Last night on Twitter, I was chatting back and forth with two good friends, Corina and Melissa. When I say "good friends", you might think I see them all the time and that we might even live in the same town. The truth is that with one living near Detroit and the other living in Philly, I have maybe spent two full days with each of them face to face, but that has absolutely nothing to do with the fact that I know I could call on them and they would be there... well... virtually, anyway.
The chat was sparked by Melissa's post about how people used to live in the early part of the last century (a community. People looking out for and truly caring for each other). They lived amontonados, as my grandmother would say, or rather, on top of each other... crowded. That way of living used to sound awful to me. It brought to mind poverty and chaotic noise. For my family, I wanted a big house at the end of the street where I could find some peace and solitude. Everyone else I knew wanted that, too. Living in a crowded building or so close to your neighbor you could chat through the window? Heck no!
Still, I wanted to live in community with others.
I wanted to be able to go to the neighbors and chat. Just sit on the driveway and watch the kids ride around in the cul de sac. We had those days, but they were few and far between. Every afternoon and on weekends, I'd watch as we all loaded up into our individual SUVs and mini vans and took off in all directions to soccer or the beach or to our various churches. The people that lived on my street weren't really neighbors... not in the way "neighbor" used to be defined.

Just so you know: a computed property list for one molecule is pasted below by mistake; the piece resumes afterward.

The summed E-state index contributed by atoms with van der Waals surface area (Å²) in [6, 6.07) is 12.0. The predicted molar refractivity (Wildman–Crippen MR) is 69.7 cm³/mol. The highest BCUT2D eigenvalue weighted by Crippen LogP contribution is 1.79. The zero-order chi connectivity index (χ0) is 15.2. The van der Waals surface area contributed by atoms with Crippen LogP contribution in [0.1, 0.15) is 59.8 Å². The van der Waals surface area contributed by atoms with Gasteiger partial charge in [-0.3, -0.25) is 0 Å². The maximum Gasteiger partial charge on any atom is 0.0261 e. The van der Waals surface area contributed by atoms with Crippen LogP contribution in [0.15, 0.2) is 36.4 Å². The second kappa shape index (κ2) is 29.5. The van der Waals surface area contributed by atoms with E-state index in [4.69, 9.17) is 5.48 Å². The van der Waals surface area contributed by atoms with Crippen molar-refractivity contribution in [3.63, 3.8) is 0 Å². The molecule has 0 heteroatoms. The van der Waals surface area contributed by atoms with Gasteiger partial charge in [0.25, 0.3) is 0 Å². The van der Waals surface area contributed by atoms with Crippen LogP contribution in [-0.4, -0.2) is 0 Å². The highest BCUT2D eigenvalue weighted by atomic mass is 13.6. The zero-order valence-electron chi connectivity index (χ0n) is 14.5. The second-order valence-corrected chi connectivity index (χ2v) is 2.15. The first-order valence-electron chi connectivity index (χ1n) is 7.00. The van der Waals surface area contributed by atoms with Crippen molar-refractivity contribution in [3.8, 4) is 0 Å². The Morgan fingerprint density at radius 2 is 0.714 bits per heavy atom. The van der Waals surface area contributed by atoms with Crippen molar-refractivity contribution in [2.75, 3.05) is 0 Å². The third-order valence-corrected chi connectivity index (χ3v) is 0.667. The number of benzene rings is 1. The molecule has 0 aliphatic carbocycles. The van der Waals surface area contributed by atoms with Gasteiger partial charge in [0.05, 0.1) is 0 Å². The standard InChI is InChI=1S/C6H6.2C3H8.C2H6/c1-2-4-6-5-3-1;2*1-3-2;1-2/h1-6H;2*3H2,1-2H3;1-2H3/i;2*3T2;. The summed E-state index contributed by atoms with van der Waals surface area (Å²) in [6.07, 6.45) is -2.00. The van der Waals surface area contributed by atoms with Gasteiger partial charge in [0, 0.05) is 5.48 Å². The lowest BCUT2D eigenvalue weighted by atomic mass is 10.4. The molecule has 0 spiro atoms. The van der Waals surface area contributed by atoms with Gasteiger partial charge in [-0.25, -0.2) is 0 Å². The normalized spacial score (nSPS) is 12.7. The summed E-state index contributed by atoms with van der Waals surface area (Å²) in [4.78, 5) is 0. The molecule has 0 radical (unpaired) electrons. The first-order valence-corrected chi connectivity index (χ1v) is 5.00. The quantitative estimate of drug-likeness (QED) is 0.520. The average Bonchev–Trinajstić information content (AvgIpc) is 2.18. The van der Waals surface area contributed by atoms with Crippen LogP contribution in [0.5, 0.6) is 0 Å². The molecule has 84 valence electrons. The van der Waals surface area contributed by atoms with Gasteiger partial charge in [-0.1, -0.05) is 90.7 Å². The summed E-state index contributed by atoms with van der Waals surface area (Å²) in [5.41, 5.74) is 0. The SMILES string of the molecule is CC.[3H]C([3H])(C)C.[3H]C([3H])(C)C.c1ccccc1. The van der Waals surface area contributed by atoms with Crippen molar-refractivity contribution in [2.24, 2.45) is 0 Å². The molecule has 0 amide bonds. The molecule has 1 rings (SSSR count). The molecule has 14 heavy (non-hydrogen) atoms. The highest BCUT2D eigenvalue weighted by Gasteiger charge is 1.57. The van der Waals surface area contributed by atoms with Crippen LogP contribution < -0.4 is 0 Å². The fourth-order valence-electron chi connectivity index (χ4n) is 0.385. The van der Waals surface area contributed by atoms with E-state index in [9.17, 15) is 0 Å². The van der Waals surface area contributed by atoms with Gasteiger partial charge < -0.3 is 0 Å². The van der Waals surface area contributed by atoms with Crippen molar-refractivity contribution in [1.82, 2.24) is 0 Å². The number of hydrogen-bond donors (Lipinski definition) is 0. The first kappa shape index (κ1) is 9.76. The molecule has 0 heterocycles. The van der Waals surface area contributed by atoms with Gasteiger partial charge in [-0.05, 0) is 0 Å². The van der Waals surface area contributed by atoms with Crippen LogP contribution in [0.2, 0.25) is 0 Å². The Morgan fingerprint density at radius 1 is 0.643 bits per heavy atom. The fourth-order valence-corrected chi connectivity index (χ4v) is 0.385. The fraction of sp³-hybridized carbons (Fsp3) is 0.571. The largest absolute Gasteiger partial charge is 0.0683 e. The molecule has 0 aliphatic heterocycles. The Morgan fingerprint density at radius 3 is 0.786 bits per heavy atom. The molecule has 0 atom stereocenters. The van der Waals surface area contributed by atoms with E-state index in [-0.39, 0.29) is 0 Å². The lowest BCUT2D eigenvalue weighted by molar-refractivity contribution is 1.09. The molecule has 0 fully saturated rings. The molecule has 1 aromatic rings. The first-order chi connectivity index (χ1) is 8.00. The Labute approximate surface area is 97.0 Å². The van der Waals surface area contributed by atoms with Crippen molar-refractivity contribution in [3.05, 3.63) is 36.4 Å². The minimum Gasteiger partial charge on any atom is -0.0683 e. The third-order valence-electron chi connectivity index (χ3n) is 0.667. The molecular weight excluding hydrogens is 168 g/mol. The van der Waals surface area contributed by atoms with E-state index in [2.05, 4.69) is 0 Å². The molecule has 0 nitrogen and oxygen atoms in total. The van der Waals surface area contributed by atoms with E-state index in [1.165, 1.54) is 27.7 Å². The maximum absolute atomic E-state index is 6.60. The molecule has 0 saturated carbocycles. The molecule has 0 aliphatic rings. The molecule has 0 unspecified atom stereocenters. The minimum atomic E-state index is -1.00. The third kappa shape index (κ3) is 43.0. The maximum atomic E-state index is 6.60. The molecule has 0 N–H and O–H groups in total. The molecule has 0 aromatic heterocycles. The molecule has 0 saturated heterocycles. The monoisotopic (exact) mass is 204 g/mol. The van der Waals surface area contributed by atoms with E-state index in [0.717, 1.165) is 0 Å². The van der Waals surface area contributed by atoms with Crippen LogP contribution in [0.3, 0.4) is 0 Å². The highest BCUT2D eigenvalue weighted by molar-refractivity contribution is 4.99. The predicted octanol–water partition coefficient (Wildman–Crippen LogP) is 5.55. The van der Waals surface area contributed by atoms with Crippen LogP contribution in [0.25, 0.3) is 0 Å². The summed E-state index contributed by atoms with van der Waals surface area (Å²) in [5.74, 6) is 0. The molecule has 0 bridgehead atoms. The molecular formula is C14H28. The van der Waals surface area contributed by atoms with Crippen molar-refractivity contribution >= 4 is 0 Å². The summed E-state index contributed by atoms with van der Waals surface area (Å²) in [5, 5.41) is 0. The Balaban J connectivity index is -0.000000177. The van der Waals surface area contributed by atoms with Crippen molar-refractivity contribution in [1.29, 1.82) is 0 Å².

A couple of days ago, November 1st, I came across a spiral notebook that's been floating around my home. I finally opened it up to see where I needed to put it. There was a journal entry on the first page. It was dated November 1, 2005, exactly four years earlier. I sat to read it and found that I was making my plan to blog. I wrote what my intentions were for my posts. What I hoped to say. How I hoped people might read my words. On the next page was a short list titled "Things I've Been Through" followed by page after page after page of spilling.
That week, I published my first blog. That blog has long been deleted. I regret doing that, but at the time, I was scared that anyone would read it and judge me. The next blog started off "safer" but eventually, my real words came out and it suffered the same fate of the first. By the third blog, I had gained some courage and eventually came to meet some friends who were there for me when times were tough. They encouraged me to keep writing... keep spilling... keep growing. I started to look forward to their stories and comments as much as I looked forward to getting the mail, hoping to run into a neighbor. Little by little, I began to "meet" more people that had beautiful words, great advice, and a place for me to be me.
I had found my tribe!!
In the last four years, I've found other parents struggling with teens or step families. I've met people who have dreamed of living the life creative. I've met people who have explained to me in fine detail how to tweak my sites. I've met people who were sad and were working towards living their happiest life. I have experienced the same kindness and support that people 100 years ago were getting... well, sort of. It was still missing the physical presence of my friends, but truth be told, they were better neighbors to me than the people that lived on my street. Still... how awesome would it be to sit and talk with those friends over coffee rather than a computer.
Melissa and Corina and I talked about neighborhoods that were set up to replicate that old community feeling. We talked about living in a crowded building where neighbors might look out for each other. I suggested that it would be a wonderful place to live if all of our favorite on-line friends were our neighbors. How cool would it be to live in a crowded, chaotic building with all the people that get you? We could chat each other up and borrow a stick a butter all in the same knock at the door! Now THAT would be wonderful. But that will likely never happen. So I continue to virtually rely on my village. And you know what?
I am so thankful that I even have that Virtual Village, no matter where I hang my hat.